. Remember that bowing in Asia is different than bowing in the West. In thailand they literally bow to say hi to each other, and kids will often bow to thier parents or teachers. I know in western culture its a bit weird cuz we see the gesture as more of a gesture of worship. but in Asia its more of just a respectful gesture everyone uses with each other so its not seen as quite the same when bowing to statues in Asia as it is seen in the West. Similar to how americans often find French and italian ppl kissing on the cheek very weird cuz its associated with romance here but it is just a normal gesture for Europeans, bowing doesn't have the same connation in Asia as it does in the West. If you ever take Asian martial arts like karate they will bow to each other during sparring and whatnot. Ur better off just getting used to it and recognizing its a cultural difference, with a different cultural meaning than what you're used to, than trying to find a karate class with no bowing.
Yes, this is so important for a westerner to understand. It's about respect, not worship.

And you don't have to bow if you don't want to, even if everyone else is bowing.

If someone whispers at you to bow, you can tell them later that you don't feel comfortable doing that because of your upbringing.

Maybe someday you can let go of that, and learn to enjoy showing respect by bowing.
Lost1984
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Re: Where to find a monastery that does not bow to statues?

Post by Lost1984 »

I was just curious.

Buddha never said to bow to statues.

Bible says something like, "Sorrow/Pity to those who bow to idols which cannot speak and cannot hear and do nothing for you in return. The lord is in his temple."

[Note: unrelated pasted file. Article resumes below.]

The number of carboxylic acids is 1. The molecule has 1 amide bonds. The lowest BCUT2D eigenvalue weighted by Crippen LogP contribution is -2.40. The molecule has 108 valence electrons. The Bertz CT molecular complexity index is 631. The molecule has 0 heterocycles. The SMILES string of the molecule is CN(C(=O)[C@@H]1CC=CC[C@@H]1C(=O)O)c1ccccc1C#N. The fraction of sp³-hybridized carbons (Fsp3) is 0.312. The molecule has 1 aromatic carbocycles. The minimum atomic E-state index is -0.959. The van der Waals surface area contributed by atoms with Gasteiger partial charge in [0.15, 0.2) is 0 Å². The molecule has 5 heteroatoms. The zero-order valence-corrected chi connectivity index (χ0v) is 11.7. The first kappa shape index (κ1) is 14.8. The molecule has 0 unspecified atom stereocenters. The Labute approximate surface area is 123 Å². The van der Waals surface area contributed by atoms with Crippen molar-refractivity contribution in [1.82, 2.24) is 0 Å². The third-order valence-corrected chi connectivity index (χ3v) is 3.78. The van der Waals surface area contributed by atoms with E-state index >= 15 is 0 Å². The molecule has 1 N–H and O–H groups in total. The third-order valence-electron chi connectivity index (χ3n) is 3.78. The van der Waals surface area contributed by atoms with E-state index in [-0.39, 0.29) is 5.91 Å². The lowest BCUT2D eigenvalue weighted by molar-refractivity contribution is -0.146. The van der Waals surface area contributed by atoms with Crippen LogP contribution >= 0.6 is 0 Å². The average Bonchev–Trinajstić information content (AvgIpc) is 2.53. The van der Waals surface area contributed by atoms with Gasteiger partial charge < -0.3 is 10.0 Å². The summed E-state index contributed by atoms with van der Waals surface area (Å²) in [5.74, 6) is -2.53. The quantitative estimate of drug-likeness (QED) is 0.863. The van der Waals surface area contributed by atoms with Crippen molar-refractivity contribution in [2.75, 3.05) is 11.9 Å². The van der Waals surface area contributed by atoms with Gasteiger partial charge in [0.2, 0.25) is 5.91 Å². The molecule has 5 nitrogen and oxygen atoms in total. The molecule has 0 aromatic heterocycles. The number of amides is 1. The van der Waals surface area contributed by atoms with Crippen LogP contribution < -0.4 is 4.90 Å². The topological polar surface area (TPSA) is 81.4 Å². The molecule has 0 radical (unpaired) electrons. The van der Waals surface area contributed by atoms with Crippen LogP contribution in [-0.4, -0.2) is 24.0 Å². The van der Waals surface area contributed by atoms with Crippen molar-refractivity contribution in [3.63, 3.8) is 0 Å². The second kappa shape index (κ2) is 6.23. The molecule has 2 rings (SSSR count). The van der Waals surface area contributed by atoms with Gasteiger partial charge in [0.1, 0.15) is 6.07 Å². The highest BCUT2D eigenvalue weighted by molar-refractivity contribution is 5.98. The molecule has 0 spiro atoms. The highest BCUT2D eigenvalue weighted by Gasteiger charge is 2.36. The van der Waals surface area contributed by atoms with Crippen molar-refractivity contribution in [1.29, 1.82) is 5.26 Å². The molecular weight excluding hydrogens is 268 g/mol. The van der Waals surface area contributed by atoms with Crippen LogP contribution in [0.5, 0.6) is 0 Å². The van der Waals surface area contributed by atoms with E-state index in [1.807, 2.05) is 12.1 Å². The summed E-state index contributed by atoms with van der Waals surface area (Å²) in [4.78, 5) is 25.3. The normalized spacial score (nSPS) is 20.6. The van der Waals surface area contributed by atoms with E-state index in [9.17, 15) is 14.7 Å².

:meditate:
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Re: Where to find a monastery that does not bow to statues?

Post by mikenz66 »

Hi Lost1984,

Perhaps this interview with Ajahn Sumedho is relevant:
viewtopic.php?p=310828#p310828

:heart:
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Re: Where to find a monastery that does not bow to statues?

Post by Dhammanando »

Lost1984 wrote: Sat May 01, 2021 3:38 am Want to find a monastery that does not bow to statues. :buddha2:
In Thailand I know of only two.

One is Wat Suan Mokkh of the late Ajahn Buddhadāsa, where they bow to a giant boulder instead. (Or at least they used to in the 1980's; I don't know what their current practice is).

The other is the controversial Santi Asoke group, founded by the now-defrocked monk Phra Phothirak. They don't bow to anything.

https://en.m.wikipedia.org/wiki/Santi_Asoke

https://web.archive.org/web/20110708104 ... asoke.html
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Re: Where to find a monastery that does not bow to statues?

Post by TRobinson465 »

Lost1984 wrote: Sat May 01, 2021 7:41 am I was just curious.

Buddha never said to bow to statues.

Bible says something like, "Sorrow/Pity to those who bow to idols which cannot speak and cannot hear and do nothing for you in return. The lord is in his temple."

:meditate:
Again this is just a cultural difference. In israel bowing was more of a form of worship. In asia that's not the case. Bowing in asia is basically the same as Americans who lower thier head to honor fallen veterans or leave flowers at memorials. They don't do it to "get something in return" from the dead veterans. it's just to show respect.
"Do not have blind faith, but also no blind criticism" - the 14th Dalai Lama

"At Varanasi, in the Deer Park at Isipatana, the Blessed One has set in motion the unexcelled Wheel of Dhamma that cannot be stopped by brahmins, devas, Maras, Brahmas or anyone in the cosmos." -Dhammacakkappavattana Sutta